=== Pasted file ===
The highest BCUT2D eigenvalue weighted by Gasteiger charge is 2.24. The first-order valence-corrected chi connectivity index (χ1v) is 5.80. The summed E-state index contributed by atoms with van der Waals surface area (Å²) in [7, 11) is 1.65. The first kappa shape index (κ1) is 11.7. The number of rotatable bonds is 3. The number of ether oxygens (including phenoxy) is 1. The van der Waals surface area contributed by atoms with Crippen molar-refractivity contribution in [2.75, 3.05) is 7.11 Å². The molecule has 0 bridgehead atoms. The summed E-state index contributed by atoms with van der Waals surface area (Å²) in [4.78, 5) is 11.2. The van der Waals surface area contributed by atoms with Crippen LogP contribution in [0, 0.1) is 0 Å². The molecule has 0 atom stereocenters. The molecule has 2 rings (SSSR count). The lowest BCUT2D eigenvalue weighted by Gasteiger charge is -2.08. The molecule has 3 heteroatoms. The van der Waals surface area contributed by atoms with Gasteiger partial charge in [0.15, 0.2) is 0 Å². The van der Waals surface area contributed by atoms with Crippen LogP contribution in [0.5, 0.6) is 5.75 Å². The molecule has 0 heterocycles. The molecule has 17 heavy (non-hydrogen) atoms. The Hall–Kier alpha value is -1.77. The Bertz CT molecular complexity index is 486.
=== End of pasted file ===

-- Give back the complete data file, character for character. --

The highest BCUT2D eigenvalue weighted by Gasteiger charge is 2.24. The first-order valence-corrected chi connectivity index (χ1v) is 5.80. The summed E-state index contributed by atoms with van der Waals surface area (Å²) in [7, 11) is 1.65. The first kappa shape index (κ1) is 11.7. The number of rotatable bonds is 3. The number of ether oxygens (including phenoxy) is 1. The van der Waals surface area contributed by atoms with Crippen molar-refractivity contribution in [2.75, 3.05) is 7.11 Å². The molecule has 0 bridgehead atoms. The summed E-state index contributed by atoms with van der Waals surface area (Å²) in [4.78, 5) is 11.2. The van der Waals surface area contributed by atoms with Crippen LogP contribution in [0, 0.1) is 0 Å². The molecule has 0 atom stereocenters. The molecule has 2 rings (SSSR count). The lowest BCUT2D eigenvalue weighted by Gasteiger charge is -2.08. The molecule has 3 heteroatoms. The van der Waals surface area contributed by atoms with Gasteiger partial charge in [0.15, 0.2) is 0 Å². The van der Waals surface area contributed by atoms with Crippen LogP contribution in [0.5, 0.6) is 5.75 Å². The molecule has 0 heterocycles. The molecule has 17 heavy (non-hydrogen) atoms. The Hall–Kier alpha value is -1.77. The Bertz CT molecular complexity index is 486.